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Copyright & Complaints
The Copyright Designs and Patents Act 1988 states - copyright of a photograph belongs to the person who took it, the only exception being employed photographers, where it is his or her employer who owns the copyright unless they have a contractural agreement to the contrary.
In practice, this means that clients may only use photographs taken by a professional photographer in ways that have been agreed at the time they were commissioned. If further uses are required at a later date, permission must be sought from the copyright holder and an additional fee agreed.
Copyright lasts for 70 years after the end of the year in which the author dies and offers protection against unauthorised reproduction of the photographs and entitles the owner to economic benefit from it.
For this reason, it is essential that clients specify the uses to which images be used - preferbly in writing - when briefing a photographer and requesting a quotation. This agreement then forms part of the contract. The contract should cover how the work will be used, where (geographically) it will be used and for how long it will be used.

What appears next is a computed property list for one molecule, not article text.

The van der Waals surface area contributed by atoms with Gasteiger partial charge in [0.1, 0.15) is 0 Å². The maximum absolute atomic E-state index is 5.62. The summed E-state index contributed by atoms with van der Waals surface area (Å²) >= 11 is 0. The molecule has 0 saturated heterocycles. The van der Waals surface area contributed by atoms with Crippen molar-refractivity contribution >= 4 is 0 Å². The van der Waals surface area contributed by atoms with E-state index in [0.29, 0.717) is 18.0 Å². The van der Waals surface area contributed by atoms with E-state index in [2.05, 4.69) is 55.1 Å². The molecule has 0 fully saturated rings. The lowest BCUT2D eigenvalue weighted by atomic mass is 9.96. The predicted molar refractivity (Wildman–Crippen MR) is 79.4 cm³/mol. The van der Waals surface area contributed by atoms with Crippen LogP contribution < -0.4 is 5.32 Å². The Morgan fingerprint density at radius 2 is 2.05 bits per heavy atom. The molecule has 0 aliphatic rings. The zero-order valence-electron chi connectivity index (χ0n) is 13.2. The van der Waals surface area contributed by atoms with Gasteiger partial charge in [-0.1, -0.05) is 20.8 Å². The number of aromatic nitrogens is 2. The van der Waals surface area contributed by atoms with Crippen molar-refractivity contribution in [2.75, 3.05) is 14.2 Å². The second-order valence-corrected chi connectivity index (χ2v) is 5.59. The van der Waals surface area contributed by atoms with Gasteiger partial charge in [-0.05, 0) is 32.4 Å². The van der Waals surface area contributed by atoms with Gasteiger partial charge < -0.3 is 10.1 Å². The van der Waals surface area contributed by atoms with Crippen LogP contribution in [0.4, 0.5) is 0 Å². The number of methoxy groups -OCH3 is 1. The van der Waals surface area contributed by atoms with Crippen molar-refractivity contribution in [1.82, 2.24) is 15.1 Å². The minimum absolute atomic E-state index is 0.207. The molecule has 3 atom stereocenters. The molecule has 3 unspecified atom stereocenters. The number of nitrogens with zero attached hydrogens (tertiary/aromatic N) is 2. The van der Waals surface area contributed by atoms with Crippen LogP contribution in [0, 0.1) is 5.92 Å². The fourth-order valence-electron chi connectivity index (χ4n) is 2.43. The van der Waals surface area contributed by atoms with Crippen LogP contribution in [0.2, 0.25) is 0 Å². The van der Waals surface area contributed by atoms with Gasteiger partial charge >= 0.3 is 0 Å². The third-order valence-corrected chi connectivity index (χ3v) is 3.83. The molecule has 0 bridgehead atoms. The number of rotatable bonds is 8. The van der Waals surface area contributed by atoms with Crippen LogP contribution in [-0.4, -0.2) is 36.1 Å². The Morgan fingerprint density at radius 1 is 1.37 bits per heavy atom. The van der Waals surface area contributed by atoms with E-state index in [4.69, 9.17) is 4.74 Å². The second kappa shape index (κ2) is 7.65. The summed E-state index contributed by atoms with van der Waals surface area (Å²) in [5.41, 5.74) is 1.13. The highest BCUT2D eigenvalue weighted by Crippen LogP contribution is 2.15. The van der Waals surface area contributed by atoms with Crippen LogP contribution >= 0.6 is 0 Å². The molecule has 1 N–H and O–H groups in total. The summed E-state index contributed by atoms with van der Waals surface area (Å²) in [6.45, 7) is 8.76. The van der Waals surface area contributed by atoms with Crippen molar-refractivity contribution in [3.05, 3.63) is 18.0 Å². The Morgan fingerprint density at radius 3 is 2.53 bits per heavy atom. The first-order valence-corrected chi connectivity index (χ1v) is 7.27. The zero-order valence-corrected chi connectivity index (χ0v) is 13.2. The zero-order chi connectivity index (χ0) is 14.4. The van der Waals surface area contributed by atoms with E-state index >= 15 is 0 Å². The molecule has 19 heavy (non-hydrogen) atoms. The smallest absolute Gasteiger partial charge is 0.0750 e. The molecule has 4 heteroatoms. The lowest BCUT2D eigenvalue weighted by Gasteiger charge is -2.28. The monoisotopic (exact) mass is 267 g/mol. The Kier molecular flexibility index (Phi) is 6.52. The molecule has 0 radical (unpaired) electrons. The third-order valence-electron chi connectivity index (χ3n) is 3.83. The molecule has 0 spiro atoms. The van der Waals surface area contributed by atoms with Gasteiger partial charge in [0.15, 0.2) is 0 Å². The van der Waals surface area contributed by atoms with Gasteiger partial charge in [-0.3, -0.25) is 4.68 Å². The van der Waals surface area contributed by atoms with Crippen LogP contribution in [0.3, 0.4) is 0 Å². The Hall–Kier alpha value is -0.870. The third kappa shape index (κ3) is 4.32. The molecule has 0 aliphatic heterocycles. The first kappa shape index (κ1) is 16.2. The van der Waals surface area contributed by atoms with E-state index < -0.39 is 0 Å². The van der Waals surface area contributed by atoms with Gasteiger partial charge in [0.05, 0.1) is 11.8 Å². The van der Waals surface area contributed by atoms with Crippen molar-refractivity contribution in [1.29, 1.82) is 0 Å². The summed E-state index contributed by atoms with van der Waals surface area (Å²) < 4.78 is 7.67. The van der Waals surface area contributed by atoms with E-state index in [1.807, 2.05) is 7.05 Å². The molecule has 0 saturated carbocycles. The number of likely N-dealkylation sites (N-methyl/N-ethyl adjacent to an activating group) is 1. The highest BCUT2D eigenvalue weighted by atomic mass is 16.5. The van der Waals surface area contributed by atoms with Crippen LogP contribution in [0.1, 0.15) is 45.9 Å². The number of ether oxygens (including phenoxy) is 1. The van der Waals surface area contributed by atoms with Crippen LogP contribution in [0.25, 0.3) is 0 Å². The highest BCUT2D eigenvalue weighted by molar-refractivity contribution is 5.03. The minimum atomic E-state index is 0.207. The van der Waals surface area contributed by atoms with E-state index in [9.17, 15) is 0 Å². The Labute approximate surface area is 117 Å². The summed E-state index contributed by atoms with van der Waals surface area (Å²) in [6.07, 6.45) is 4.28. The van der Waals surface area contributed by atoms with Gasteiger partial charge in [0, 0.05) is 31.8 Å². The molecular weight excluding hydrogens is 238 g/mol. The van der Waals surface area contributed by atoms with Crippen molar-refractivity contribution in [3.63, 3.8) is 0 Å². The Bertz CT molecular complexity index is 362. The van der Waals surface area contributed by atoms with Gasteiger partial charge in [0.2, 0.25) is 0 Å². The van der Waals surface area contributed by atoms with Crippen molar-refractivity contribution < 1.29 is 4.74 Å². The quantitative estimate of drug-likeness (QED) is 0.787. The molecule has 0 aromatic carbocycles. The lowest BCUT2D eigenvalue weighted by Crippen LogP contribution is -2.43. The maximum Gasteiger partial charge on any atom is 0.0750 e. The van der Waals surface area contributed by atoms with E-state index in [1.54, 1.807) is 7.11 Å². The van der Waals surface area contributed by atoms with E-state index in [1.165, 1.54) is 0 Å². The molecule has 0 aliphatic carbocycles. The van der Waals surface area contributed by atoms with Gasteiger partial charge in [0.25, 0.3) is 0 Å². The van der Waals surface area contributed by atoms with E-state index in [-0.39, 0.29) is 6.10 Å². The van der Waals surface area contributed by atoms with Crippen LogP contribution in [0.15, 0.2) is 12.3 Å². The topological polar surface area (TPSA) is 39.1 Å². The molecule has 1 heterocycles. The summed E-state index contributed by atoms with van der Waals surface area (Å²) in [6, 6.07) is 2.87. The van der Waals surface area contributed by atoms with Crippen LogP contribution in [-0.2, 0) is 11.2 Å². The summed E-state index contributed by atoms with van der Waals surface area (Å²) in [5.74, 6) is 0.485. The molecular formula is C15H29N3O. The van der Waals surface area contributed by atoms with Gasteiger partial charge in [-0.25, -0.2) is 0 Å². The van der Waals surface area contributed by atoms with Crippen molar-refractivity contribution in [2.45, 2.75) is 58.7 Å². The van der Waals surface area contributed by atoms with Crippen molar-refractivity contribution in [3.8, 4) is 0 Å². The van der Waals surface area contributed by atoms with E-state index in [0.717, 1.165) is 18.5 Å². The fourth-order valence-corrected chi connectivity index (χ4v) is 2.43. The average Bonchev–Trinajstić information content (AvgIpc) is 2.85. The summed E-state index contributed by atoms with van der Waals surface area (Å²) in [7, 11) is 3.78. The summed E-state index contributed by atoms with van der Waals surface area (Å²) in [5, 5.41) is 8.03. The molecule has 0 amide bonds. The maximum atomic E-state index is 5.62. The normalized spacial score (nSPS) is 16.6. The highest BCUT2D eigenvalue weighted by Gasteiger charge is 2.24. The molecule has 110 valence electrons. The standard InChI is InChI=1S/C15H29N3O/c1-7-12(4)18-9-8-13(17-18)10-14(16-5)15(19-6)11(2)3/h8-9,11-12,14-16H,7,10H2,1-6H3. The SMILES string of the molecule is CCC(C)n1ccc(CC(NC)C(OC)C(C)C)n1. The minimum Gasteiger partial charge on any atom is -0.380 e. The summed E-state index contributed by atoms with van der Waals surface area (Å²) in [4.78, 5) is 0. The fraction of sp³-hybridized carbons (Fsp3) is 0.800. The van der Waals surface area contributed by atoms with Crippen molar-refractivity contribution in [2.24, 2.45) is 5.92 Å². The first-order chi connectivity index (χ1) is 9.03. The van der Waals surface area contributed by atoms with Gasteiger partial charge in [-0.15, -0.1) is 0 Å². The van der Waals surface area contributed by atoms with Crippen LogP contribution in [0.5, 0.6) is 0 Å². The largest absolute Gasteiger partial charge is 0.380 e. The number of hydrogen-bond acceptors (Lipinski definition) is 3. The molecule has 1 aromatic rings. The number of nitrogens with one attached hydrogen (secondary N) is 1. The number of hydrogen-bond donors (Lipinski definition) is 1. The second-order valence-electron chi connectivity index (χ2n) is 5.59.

Copyright can be assigned to another person or company, but only if the photographer agrees. Assignment of copyright should normally be in writing, although an oral agreement could be considered binding. With simple images that are unlikely to have no wider commercial value, such as a pack-shot of a recognisable product, some photographers will be happy to asign copyright to their client. However, where the picture is more creative, or has further economic potential, for example as a library stock shot, it is essential that copyright remains with the photographer.
It should be noted that while the client who commissioned the work may hold onto it, the photographer, being the copyright owner, has a clear right of access to the material. Once the licensed period has expired, the photographer has the right to have the originals returned in good condition.